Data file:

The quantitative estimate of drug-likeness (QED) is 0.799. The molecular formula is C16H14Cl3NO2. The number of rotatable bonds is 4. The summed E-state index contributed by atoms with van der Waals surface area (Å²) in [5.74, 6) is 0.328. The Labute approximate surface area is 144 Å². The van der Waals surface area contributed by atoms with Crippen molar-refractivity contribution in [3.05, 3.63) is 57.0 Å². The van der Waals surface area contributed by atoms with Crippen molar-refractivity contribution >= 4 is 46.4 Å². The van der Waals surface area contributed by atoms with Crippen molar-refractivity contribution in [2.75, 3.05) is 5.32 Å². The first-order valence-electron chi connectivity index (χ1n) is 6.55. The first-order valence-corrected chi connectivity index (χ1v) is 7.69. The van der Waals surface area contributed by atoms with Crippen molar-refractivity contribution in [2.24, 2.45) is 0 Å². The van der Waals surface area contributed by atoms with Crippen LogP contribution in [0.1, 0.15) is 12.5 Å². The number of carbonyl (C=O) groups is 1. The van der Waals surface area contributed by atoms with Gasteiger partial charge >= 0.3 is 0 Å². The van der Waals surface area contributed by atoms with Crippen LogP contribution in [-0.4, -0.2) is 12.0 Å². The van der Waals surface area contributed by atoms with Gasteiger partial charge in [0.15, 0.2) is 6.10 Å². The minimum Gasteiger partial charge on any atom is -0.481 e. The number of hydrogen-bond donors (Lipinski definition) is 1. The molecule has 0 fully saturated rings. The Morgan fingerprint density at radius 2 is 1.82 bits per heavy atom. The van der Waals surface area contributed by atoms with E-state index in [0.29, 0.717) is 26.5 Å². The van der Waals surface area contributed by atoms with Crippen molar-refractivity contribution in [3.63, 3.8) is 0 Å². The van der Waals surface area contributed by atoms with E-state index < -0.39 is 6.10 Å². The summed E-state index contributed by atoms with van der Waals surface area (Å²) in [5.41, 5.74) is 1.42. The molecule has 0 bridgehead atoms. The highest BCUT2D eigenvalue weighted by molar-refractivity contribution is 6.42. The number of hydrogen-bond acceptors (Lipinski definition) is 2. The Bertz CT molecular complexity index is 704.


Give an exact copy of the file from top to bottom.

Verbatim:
The quantitative estimate of drug-likeness (QED) is 0.799. The molecular formula is C16H14Cl3NO2. The number of rotatable bonds is 4. The summed E-state index contributed by atoms with van der Waals surface area (Å²) in [5.74, 6) is 0.328. The Labute approximate surface area is 144 Å². The van der Waals surface area contributed by atoms with Crippen molar-refractivity contribution in [3.05, 3.63) is 57.0 Å². The van der Waals surface area contributed by atoms with Crippen molar-refractivity contribution >= 4 is 46.4 Å². The van der Waals surface area contributed by atoms with Crippen molar-refractivity contribution in [2.75, 3.05) is 5.32 Å². The first-order valence-electron chi connectivity index (χ1n) is 6.55. The first-order valence-corrected chi connectivity index (χ1v) is 7.69. The van der Waals surface area contributed by atoms with Crippen molar-refractivity contribution in [2.24, 2.45) is 0 Å². The van der Waals surface area contributed by atoms with Crippen LogP contribution in [0.1, 0.15) is 12.5 Å². The number of carbonyl (C=O) groups is 1. The van der Waals surface area contributed by atoms with Gasteiger partial charge >= 0.3 is 0 Å². The van der Waals surface area contributed by atoms with Crippen LogP contribution in [-0.4, -0.2) is 12.0 Å². The van der Waals surface area contributed by atoms with Gasteiger partial charge in [0.15, 0.2) is 6.10 Å². The minimum Gasteiger partial charge on any atom is -0.481 e. The number of hydrogen-bond donors (Lipinski definition) is 1. The molecule has 0 fully saturated rings. The Morgan fingerprint density at radius 2 is 1.82 bits per heavy atom. The van der Waals surface area contributed by atoms with E-state index in [0.29, 0.717) is 26.5 Å². The van der Waals surface area contributed by atoms with Crippen molar-refractivity contribution in [3.63, 3.8) is 0 Å². The van der Waals surface area contributed by atoms with E-state index < -0.39 is 6.10 Å². The summed E-state index contributed by atoms with van der Waals surface area (Å²) in [5.41, 5.74) is 1.42. The molecule has 0 bridgehead atoms. The highest BCUT2D eigenvalue weighted by molar-refractivity contribution is 6.42. The number of hydrogen-bond acceptors (Lipinski definition) is 2. The Bertz CT molecular complexity index is 704.